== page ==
Oh, if life could imitate art we would have seen, that radiant Tuesday evening, Stevie, receiving his wings in some heavenly arena flooded with light. Even as we left a hole in our lineup indicating no player (visible) in center field, we should have known we would win. Fly-balls – shallow or deep, it didn’t matter – hung in the air, giving my team all the “awe-time” they needed before, yes, God willing, Stevie caught the ball.
ACT I – SILLY LITTLE GIRL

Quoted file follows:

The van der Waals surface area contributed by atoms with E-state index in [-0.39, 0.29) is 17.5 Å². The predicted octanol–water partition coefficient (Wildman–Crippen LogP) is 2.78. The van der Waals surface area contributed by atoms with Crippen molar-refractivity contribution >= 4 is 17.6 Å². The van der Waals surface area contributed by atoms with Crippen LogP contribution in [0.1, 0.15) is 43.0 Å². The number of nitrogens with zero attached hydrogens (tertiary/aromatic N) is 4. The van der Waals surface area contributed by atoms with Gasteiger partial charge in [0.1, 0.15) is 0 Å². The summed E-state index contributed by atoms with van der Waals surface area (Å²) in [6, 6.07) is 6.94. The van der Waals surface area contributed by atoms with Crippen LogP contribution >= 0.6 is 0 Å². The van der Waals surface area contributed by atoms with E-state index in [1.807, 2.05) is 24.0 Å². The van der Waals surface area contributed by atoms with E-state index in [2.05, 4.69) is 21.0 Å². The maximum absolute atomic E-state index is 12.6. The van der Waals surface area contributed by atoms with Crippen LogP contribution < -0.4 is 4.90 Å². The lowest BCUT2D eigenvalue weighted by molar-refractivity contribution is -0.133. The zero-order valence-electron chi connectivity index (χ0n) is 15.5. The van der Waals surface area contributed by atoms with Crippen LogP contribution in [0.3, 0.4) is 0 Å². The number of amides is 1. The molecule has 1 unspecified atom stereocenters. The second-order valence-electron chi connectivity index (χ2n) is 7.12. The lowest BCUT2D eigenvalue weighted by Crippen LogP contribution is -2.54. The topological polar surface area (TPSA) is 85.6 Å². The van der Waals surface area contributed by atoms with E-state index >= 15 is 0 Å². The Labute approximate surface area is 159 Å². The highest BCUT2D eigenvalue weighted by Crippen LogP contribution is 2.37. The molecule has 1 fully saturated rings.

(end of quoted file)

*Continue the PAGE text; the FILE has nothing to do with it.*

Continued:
I just got your e-mail, two weeks before commending your step-father’s ashes to the ocean. I say e-mail but knife is the better descriptor because it sliced me up nicely. It would have gotten you an ‘A’ in a Benihana school of knifery; so precise around the edges but dense and delusional at the center where the truth certainly lies – waiting for reinforcements.
Calling you delusional is my only accusation to fling – as I watch you unwilling to turn your wasted unicorn around. I am hoping you are smart enough to study the landscape and choose another more soul-soothing direction. But no, it is so much easier for you sit, blocked by the four walls of your 40 + years of emotional poverty and blame me.